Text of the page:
There are 60 members in the Seanad and they are not elected in a normal way. Six are elected by graduates of the National University of Ireland and Trinity College. A further 43 are elected on vocational panels by county councillors and TDs. The remaining eleven are nominated by the Taoiseach.

And there’s the rub. The only Taoiseach entitled to appoint the eleven senators, according to Article 18 of the Constitution, is the “Taoiseach appointed next after reassembly of Dáil Éireann”.

Essentially, it means the next Taoiseach, whoever he or she is. Leo Varadkar is performing the role in a caretaker capacity.

And that has led to a bit of a limbo situation. We saw it in 2016 when it took 73 days to form the next government. It meant the new Seanad could not sit until a new Government, and a new Taoiseach, was appointed – who could then nominate the eleven senators.

So clearly, there is no new government waiting in the wings and we can’t have a new Seanad until a new government is formed.

Does it make any difference? Unfortunately, yes it does. Under our Constitution, any new legislation must make a full passage through both the Dáil and the Seanad. But if the Seanad is not up and running, the corollary is no Bills can be passed.

Already since the Coronavirus crisis has happened, the Government has rushed through one Emergency Bill with wide-ranging powers. This week with the last gasps of the outgoing Seanad, it is going to try and rush as many Bills as it can through both Houses of the Oireachtas.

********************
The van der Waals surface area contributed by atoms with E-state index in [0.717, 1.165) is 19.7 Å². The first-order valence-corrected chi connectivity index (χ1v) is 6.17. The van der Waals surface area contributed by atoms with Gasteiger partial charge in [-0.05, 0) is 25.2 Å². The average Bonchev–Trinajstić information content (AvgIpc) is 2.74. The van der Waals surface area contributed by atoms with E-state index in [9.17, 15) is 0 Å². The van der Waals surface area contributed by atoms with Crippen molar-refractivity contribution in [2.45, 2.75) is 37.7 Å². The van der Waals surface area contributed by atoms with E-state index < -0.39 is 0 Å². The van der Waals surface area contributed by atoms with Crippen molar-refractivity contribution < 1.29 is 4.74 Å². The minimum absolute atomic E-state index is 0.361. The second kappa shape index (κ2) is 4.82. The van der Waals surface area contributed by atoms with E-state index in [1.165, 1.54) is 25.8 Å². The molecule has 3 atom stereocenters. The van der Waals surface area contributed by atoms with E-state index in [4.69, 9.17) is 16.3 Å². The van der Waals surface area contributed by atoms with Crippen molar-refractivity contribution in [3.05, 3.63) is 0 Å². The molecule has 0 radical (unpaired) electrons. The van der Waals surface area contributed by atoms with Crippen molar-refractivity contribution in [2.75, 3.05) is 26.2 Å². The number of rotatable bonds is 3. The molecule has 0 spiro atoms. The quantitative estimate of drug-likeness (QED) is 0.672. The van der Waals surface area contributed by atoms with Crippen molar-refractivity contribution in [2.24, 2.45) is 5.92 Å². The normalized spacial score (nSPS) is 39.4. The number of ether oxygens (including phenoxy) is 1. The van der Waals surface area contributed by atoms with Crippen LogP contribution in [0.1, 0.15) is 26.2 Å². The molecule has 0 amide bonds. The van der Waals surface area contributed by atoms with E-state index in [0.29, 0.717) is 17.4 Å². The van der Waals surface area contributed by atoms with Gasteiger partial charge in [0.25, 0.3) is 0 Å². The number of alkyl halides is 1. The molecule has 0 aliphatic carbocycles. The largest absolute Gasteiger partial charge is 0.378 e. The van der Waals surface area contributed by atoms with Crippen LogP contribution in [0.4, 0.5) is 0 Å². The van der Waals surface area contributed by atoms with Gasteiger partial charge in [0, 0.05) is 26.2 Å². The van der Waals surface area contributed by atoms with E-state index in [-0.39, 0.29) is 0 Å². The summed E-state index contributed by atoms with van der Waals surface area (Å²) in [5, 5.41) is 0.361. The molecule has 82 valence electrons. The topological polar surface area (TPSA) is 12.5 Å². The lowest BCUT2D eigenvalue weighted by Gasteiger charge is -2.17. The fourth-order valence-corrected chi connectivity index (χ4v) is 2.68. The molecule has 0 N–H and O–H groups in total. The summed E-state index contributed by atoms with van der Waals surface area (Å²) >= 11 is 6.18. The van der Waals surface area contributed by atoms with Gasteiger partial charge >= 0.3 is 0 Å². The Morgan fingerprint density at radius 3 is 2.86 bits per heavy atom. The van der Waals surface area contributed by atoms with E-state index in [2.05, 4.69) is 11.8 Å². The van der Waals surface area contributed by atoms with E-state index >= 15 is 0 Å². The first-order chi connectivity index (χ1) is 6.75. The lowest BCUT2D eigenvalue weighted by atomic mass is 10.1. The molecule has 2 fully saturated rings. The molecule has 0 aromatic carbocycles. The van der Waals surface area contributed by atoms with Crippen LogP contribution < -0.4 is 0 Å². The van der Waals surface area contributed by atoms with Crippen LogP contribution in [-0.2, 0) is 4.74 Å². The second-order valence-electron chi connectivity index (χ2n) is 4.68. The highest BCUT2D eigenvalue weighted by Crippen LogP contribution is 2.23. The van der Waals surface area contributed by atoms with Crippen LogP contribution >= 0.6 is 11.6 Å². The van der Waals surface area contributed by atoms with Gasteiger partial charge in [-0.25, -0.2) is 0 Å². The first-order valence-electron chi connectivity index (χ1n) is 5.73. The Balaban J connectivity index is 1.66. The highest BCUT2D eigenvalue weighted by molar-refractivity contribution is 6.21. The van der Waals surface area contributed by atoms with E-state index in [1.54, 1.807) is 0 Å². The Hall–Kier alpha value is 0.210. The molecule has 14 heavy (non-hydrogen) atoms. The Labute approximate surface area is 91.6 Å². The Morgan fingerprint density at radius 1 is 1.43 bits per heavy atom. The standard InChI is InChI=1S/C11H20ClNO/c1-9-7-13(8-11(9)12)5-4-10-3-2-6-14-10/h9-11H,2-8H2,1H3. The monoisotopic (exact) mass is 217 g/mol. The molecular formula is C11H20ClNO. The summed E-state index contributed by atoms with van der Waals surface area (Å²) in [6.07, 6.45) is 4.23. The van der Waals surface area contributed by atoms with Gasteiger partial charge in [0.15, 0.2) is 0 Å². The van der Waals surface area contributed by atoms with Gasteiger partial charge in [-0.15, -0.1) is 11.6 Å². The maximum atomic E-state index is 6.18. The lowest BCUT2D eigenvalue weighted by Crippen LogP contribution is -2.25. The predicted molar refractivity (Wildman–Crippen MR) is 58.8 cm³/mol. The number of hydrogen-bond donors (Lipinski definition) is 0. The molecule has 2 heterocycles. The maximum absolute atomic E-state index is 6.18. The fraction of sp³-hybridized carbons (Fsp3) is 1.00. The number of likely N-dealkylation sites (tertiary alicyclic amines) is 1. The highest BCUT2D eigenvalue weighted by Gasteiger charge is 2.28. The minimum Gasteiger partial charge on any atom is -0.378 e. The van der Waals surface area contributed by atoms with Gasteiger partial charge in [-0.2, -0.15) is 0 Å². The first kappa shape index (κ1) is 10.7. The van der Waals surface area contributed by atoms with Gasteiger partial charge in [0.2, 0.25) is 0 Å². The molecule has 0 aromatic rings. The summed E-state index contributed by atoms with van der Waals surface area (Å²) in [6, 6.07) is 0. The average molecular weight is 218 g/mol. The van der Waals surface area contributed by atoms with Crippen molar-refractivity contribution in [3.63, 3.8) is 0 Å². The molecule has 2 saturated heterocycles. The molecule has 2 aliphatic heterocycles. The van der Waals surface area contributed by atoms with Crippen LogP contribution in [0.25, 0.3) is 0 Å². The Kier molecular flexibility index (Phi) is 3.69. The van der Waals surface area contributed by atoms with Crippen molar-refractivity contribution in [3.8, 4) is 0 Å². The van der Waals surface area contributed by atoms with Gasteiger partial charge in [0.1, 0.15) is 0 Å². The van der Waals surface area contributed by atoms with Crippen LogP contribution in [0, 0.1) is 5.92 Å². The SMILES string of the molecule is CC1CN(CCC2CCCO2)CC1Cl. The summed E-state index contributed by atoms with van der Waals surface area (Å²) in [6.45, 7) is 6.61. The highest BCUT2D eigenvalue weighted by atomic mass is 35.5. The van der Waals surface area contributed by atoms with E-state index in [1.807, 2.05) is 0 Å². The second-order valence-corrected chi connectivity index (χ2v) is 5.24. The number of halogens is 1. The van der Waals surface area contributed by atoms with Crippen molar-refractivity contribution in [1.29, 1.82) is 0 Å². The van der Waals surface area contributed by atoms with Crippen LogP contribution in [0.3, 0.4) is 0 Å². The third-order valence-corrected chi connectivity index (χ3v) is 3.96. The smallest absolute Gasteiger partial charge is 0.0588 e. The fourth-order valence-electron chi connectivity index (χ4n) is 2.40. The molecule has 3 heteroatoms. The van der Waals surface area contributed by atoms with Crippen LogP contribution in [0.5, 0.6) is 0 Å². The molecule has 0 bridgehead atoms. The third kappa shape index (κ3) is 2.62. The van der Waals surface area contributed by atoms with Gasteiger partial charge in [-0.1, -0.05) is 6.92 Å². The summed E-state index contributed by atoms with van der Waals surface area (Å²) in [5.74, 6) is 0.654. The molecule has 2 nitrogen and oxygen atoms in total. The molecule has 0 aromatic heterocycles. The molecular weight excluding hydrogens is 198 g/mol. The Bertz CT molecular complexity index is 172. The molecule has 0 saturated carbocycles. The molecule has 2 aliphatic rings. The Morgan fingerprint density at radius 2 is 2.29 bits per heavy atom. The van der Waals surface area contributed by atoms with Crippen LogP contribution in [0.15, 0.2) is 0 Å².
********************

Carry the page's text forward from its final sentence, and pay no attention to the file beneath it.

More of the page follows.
Because from next week on, no legislation is possible because it would not be constitutional.

But that situation can’t go on forever. Already we have had legislation severely curtailing people’s freedom of movements – and even giving the State new powers of detention.

For more, read this week’s Connacht Tribune.

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The Connacht Tribune Live app is the home of everything that is happening in Galway City and county. It’s completely FREE and features all the latest news, sport and information on what’s on in your area. Click HERE to download it for iPhone and iPad from Apple’s App Store, or HERE to get the Android Version from Google Play.

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Connacht Tribune

Steady hand is so critical in time of unprecedented crisis

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Taoiseach Leo Varadkar addressing the nation this week.

World of Politics with Harry McGee – harrymcgee@gmail.com

There are really no words for it. I have been writing professionally for 30 years and I’m struggling to find the language to describe this tangled knot. People are absorbing huge volumes of information each day – it’s become a form of online gluttony where no matter how much you consume it’s not enough.

But of course we must. I’m reminded of Francis Fukoyama’s phrase ‘the end of history’. Inherent in the claim was that humans have become peerless. It described the triumph of neoliberalism in the 1990s. It was wrong then. It is wrong now.

There are forces in the world greater than us. A tiny microscopic virus passed from a bat to a single human being in a food market in an obscure Chinese city called Wuhan last November has the capacity to wipe out potentially millions of people.

The other phrase I have been reminded of this week when thnking of the Coronavirus outbreak is an old one: “doctors differ and patients die”.

That has been quite literal over the past month as experts try to curb the spread of a pandemic for which there is no vaccine.

Governments have followed expert advice in Ireland but there was always an element of guesswork and presumption there.

There’s no greater example than the situation in Britain where the government has eschewed widespread closures for the moment and where it promulgated the much-criticised theory of herd immunity.